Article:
Another regular Hub blogger, Adrian Mastracci, provides a dissenting view. He’s all for making RRSPs and RRIFs as large as possible and paying whatever tax is due, quipping that a huge RRSP is “a nice problem to have.”

Discussing this Tuesday night on CBC On the Money

PS: I discussed the G&M article on Tuesday evening after 7 pm on CBC On the Money. The link to the full show is here: my segment is about 20 minutes in.



6 thoughts on “The “nice” problem of million-dollar RRSPs

  1. I realise it’s not for everyone but the tax rate on RRSP’s withdrawals for non-resident Canadians is between 15% and 25%. One can save hundreds of thousands if living outside Canada for a minimum of 2 years is an option, recognizing this strategy need the advice of a tax expert.

  2. I am on the fence about whether my husband should take CPP early. Every time I read an article, this one included, it gets me thinking about something that I hadn’t considered. Here is my thinking.

    Pro 1. “Free money” (or not lost money) for 3 years (he’s 62, that equals $30,000 to him). 100% of this money would be saved and generate a low/no tax impact in the form of eligible dividends,

    Con 1. I’m taking money out of his/my RRSPs anyways to minimize tax rates (at 65 he’ll add OAS) so we could live off that money and any excess (likely) could be invested to generate more dividends. I like this because it provides a little more inflation security. Especially since we have no pension or secured income except for CPP and OAS (and I don’t have much CPP as I’ve only worked for 8 years, plus 7 for raising kids).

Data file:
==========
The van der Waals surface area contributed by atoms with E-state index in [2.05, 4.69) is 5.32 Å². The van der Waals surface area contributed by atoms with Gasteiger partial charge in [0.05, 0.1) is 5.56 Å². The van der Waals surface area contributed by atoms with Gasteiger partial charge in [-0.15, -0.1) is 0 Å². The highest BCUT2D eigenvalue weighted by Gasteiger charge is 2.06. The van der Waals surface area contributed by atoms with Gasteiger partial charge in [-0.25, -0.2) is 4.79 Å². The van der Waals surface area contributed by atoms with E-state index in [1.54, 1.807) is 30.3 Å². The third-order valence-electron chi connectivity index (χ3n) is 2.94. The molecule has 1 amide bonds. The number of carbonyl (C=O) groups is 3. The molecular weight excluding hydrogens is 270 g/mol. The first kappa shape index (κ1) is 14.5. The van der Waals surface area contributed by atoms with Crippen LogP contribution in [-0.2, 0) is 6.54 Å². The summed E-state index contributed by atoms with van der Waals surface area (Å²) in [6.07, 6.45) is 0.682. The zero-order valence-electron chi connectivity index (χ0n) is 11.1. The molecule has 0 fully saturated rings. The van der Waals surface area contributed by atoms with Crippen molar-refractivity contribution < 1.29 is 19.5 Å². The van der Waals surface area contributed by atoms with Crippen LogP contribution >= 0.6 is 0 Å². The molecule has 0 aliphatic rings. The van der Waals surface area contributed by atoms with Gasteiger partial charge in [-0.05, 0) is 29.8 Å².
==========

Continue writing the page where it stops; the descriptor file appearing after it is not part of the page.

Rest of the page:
Pro 2. Any survivor rates would not be impacted by when he claimed CPP. Note that this is of importance as I am 17 years younger than my husband and we have young children.

    Con 2. We pretty much have enough money to live on now and are making lifestyle changes (selling our house and renting) that will enable us to invest even more money, which will generate income. It also doesn’t assume any passive income or inheritances which are both likely. So technically, we don’t NEED the money (once OAS kicks in, we’ll be fine).

    I need to call CPP again and make sure that the fact that my husband hasn’t been taking a salary for three years (non-eligible dividends, which have recently changed too so I need to look into that, meeting with the accountant next week), won’t negatively impact his numbers. I spoke with CPP 5 years ago and based on the information at the time, it wouldn’t, but better safe than sorry.

    Any feedback on my assumptions or links to additional information would be greatly appreciated.

    Besos Sarah.

    1. Another thing to consider is CPP Survivor Benefits. If both spouses have max CPP, survivor benefits may disappoint. Chalk one up for early CPP if that’s a concern.

  3. Clicking on the navigator link went to a 1 minute podcast, not an app. After listening to the podcast, it asks you to click the continue button but no such button appears. There is a glitch in the works.